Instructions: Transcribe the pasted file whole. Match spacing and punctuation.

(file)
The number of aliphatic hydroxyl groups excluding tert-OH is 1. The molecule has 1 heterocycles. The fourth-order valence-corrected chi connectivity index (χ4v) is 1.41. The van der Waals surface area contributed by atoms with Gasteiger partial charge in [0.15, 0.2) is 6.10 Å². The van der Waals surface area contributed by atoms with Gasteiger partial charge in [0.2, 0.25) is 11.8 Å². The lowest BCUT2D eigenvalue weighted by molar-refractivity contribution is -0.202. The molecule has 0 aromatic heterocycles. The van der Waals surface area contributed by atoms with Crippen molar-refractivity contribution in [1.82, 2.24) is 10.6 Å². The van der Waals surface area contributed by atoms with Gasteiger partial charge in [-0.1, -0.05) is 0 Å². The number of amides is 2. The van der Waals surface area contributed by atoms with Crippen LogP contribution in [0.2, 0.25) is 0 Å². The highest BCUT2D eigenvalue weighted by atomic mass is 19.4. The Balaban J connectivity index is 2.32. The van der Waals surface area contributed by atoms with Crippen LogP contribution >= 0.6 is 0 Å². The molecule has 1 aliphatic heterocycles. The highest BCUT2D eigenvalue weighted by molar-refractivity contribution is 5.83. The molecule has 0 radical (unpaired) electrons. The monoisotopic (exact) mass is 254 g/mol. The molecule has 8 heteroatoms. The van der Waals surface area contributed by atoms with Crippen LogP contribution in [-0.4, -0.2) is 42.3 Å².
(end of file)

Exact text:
The number of aliphatic hydroxyl groups excluding tert-OH is 1. The molecule has 1 heterocycles. The fourth-order valence-corrected chi connectivity index (χ4v) is 1.41. The van der Waals surface area contributed by atoms with Gasteiger partial charge in [0.15, 0.2) is 6.10 Å². The van der Waals surface area contributed by atoms with Gasteiger partial charge in [0.2, 0.25) is 11.8 Å². The lowest BCUT2D eigenvalue weighted by molar-refractivity contribution is -0.202. The molecule has 0 aromatic heterocycles. The van der Waals surface area contributed by atoms with Crippen molar-refractivity contribution in [1.82, 2.24) is 10.6 Å². The van der Waals surface area contributed by atoms with Gasteiger partial charge in [-0.1, -0.05) is 0 Å². The number of amides is 2. The van der Waals surface area contributed by atoms with Crippen LogP contribution in [0.2, 0.25) is 0 Å². The highest BCUT2D eigenvalue weighted by atomic mass is 19.4. The Balaban J connectivity index is 2.32. The van der Waals surface area contributed by atoms with Crippen LogP contribution >= 0.6 is 0 Å². The molecule has 1 aliphatic heterocycles. The highest BCUT2D eigenvalue weighted by molar-refractivity contribution is 5.83. The molecule has 0 radical (unpaired) electrons. The monoisotopic (exact) mass is 254 g/mol. The molecule has 8 heteroatoms. The van der Waals surface area contributed by atoms with Crippen LogP contribution in [-0.4, -0.2) is 42.3 Å².